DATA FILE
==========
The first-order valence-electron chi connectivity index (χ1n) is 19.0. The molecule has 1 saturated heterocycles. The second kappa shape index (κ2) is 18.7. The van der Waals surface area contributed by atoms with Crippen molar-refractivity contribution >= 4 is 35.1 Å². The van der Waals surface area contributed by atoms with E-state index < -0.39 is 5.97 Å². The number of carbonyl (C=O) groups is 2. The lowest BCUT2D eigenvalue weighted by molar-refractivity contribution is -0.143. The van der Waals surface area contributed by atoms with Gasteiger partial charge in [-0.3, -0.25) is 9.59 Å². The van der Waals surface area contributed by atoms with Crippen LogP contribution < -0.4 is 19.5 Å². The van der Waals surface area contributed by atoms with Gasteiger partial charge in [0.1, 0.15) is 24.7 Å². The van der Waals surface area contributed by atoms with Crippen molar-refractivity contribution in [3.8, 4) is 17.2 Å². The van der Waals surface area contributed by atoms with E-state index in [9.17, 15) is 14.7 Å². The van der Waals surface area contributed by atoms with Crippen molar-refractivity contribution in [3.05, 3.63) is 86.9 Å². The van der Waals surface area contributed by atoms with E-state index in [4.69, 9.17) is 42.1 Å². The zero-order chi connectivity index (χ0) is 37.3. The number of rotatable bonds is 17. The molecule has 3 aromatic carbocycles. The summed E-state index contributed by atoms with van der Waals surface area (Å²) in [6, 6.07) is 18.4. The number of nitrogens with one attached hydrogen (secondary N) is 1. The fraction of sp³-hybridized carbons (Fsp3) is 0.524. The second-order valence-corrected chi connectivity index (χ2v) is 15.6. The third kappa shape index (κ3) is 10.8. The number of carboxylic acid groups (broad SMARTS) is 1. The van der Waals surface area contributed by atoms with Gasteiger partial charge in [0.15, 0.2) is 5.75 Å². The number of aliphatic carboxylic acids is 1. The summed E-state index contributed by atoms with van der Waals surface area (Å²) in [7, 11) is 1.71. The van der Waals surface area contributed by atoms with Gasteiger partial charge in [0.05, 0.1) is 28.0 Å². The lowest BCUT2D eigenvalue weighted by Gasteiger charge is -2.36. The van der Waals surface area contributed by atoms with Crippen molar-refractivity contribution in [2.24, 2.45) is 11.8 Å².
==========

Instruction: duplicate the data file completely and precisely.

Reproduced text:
The first-order valence-electron chi connectivity index (χ1n) is 19.0. The molecule has 1 saturated heterocycles. The second kappa shape index (κ2) is 18.7. The van der Waals surface area contributed by atoms with Crippen molar-refractivity contribution >= 4 is 35.1 Å². The van der Waals surface area contributed by atoms with E-state index < -0.39 is 5.97 Å². The number of carbonyl (C=O) groups is 2. The lowest BCUT2D eigenvalue weighted by molar-refractivity contribution is -0.143. The van der Waals surface area contributed by atoms with Gasteiger partial charge in [-0.3, -0.25) is 9.59 Å². The van der Waals surface area contributed by atoms with Crippen LogP contribution < -0.4 is 19.5 Å². The van der Waals surface area contributed by atoms with Gasteiger partial charge in [0.1, 0.15) is 24.7 Å². The van der Waals surface area contributed by atoms with Crippen molar-refractivity contribution in [3.8, 4) is 17.2 Å². The van der Waals surface area contributed by atoms with E-state index in [9.17, 15) is 14.7 Å². The van der Waals surface area contributed by atoms with Crippen molar-refractivity contribution in [3.05, 3.63) is 86.9 Å². The van der Waals surface area contributed by atoms with E-state index in [4.69, 9.17) is 42.1 Å². The zero-order chi connectivity index (χ0) is 37.3. The number of rotatable bonds is 17. The molecule has 3 aromatic carbocycles. The summed E-state index contributed by atoms with van der Waals surface area (Å²) in [6, 6.07) is 18.4. The number of nitrogens with one attached hydrogen (secondary N) is 1. The fraction of sp³-hybridized carbons (Fsp3) is 0.524. The second-order valence-corrected chi connectivity index (χ2v) is 15.6. The third kappa shape index (κ3) is 10.8. The number of carboxylic acid groups (broad SMARTS) is 1. The van der Waals surface area contributed by atoms with Gasteiger partial charge in [0.15, 0.2) is 5.75 Å². The number of aliphatic carboxylic acids is 1. The summed E-state index contributed by atoms with van der Waals surface area (Å²) in [7, 11) is 1.71. The van der Waals surface area contributed by atoms with Gasteiger partial charge in [0.05, 0.1) is 28.0 Å². The lowest BCUT2D eigenvalue weighted by Gasteiger charge is -2.36. The van der Waals surface area contributed by atoms with Crippen molar-refractivity contribution in [2.24, 2.45) is 11.8 Å².